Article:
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Effect of temperature on growth performance of greater amberjack (SERIOLA DUMERILI Risso 1810) Juveniles
- Alvaro Fernández‐Montero, Maria Jose Caballero, Silvia Torrecillas, Victor Manuel Tuset, Antoni Lombarte, Rafael Ruiz Ginés, Marisol Izquierdo, Lidia Robaina, Daniel Montero
- Aquaculture research 2018 v.49 no.2 pp. 908-918
- Seriola dumerili, animal welfare, aquaculture, body weight, chemical composition, feed conversion, fingerlings, gastric emptying, gastrointestinal transit, growth performance, juveniles, liver, morphometry, nutrient retention, rearing, specific growth rate, temperature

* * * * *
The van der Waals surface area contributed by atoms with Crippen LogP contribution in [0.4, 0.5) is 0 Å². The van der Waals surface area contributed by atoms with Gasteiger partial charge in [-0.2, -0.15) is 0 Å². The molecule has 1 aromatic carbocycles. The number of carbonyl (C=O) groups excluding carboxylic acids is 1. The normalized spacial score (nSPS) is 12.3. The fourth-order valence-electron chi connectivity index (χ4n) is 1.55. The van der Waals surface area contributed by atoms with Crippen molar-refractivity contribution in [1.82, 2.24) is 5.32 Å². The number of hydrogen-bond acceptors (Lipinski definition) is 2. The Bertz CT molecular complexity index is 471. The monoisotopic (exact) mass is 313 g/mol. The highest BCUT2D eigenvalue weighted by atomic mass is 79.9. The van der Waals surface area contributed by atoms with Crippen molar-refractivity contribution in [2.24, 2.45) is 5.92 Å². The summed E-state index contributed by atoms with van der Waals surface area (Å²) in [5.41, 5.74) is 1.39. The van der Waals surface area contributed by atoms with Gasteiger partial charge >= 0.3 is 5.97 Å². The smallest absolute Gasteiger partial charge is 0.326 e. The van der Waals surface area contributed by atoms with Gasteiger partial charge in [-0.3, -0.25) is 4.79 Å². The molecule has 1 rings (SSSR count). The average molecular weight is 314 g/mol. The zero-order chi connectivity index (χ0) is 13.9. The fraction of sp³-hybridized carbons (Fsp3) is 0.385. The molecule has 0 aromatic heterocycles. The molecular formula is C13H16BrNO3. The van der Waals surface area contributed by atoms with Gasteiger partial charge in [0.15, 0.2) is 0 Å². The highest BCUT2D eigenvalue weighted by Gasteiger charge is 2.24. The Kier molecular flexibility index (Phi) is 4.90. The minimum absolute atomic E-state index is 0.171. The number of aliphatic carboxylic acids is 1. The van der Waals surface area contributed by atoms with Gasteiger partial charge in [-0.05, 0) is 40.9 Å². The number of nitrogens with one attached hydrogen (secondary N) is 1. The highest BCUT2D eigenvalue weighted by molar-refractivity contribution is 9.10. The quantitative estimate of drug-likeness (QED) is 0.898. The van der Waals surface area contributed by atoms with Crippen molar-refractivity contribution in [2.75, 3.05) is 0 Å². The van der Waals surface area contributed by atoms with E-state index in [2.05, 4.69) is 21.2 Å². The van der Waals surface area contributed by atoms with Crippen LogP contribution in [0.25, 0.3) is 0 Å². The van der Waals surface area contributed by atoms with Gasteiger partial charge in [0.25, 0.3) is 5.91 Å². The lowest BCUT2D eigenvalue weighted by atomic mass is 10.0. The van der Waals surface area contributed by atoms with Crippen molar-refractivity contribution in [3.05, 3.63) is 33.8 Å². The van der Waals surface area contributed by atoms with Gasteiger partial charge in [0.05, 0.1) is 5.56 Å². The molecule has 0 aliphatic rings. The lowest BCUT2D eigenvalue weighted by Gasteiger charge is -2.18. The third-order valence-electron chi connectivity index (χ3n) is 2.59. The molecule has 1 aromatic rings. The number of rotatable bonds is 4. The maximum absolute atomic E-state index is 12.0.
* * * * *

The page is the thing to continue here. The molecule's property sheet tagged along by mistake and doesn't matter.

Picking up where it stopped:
- In order to successfully diversify Mediterranean aquaculture, it is necessary to determine optimum culture conditions of potential candidate species such as greater amberjack (Seriola dumerili). Among culture conditions, rearing temperature is a key factor for achieving optimum growth and maintaining fish welfare. However, little is known about the optimum culture conditions of greater amberjack (Seriola dumerili). Thus, the aim of this study was to determine the effect of three different rearing temperatures (17, 22 and 26°C) during 120 days on growth performance, body morphometry, biochemical composition, gut transit and liver morphology of greater amberjack (Seriola dumerili) juveniles. After 120 days of rearing, fish raised at 26°C showed higher (p < .05) body weight and specific growth rate than fish held at lower temperatures, as well as improved feed utilization, protein efficiency and nutrient retention percentages. Fish stomach emptying was faster (p < .05) in fish raised at 26°C than in fish held at 22°C and 17°C. Similar results were obtained for gut transit time, being gut emptying faster (p < .05) in fish reared at 26°C than in fish cultured at lower temperatures. Rearing temperature also induced changes in fish morphology which resulted in a higher (p < .05) caudal propulsion efficiency index for fish reared at 26°C. Based on these results, we conclude that greater amberjack fingerlings perform better at 26°C than at 22°C or 17°C.